This is a stoneware Buddha (charity shop) and a wooden Eastern Orthodox Icon (Guildford Cathedral's giftshop) - they sit on one of the bookshelves in the study, specifically in front of my Archaeological Theory textbooks. Of course.
A bronze Buddha (gift from TLH) holding an small piece of amethyst, on the windowsill in the study, protecting the precious computer games.
One of my earliest pieces - a wooden letter rack with a 3-D picture of the Last Supper on the front, from a shop in the notably holy seaside town of Ilfracombe.
This is a very large and heavy piece, depicting the Last Supper, carved entirely from coal. As you do. It's sitting on the windowsill of my downstairs loo and was a gift from friends.
That's downstairs, so let's go up to the kitchen and sitting room, shall we?
On a shelf in the kitchen, watching over me, I have Jesus and Mary statuettes (Mosta Church giftshop, Malta) flanking an incense-holder in one of the forms of Buddha (gift from my mother, I think).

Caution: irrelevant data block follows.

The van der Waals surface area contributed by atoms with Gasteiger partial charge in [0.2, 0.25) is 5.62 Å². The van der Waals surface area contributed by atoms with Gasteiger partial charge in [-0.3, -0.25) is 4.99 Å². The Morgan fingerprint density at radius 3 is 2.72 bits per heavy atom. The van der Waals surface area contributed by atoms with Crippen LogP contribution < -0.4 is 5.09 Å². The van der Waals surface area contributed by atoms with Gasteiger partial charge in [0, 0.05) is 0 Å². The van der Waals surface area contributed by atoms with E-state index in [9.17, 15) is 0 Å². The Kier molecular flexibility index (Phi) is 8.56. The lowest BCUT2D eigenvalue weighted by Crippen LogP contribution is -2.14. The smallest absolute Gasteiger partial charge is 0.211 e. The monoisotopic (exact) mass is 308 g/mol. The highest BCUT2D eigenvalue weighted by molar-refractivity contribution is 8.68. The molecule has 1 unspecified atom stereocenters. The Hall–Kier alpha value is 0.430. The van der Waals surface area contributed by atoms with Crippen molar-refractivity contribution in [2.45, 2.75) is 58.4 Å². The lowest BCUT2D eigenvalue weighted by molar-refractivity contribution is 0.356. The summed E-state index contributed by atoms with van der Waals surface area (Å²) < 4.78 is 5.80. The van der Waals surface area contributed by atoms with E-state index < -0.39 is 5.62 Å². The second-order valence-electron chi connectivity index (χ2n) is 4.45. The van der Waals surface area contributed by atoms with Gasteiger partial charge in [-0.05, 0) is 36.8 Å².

In the 1960s hatch between the kitchen and dining area, there is a wooden Thai spirit house that is gilded and decorated with little bits of coloured mirror. I love this thing. Got it in Koh Samui.
Inside it (because they're the right size, they fit and they're kind of appropriate-ish) I've put the three teeny tiny brass figures that my brother gave me one Christmas. There's a Ganesh and two Buddhas.
Also in the sitting room is another bronze Buddha (from Koh Samui, Thailand), this time in the Thai form wearing the pointy headdress.
That's it for the sitting room - I've been quite restrained. Onwards and upwards to our bedroom and my jewellery room:
Perched on top of the fantastic mirror that my mum made for me is a papier mache depiction of Ganesh (charity shop).
Sitting on top of my Tiffany bangle box is a model of the Ancient Egyptian cat goddess, Bast (gift from The Artist, from the British Museum). The punk rubber duck in front was a present from my brother and his missus. They know me so well.
Mary, Jesus and Rover. Sitting in front of the chest of drawers that my mother made for me is a rather fantastic model of the Blessed Virgin Mary holding an infant Jebus in a fishing boat. My mates Steve and Carol brought this back for me from Tenerife. Obviously you can't have a boy without a dog and this one that came from a christmas cracker was just the right size, so I added it for verisimilitude. Please ignore the dust. Yes, I am a slattern.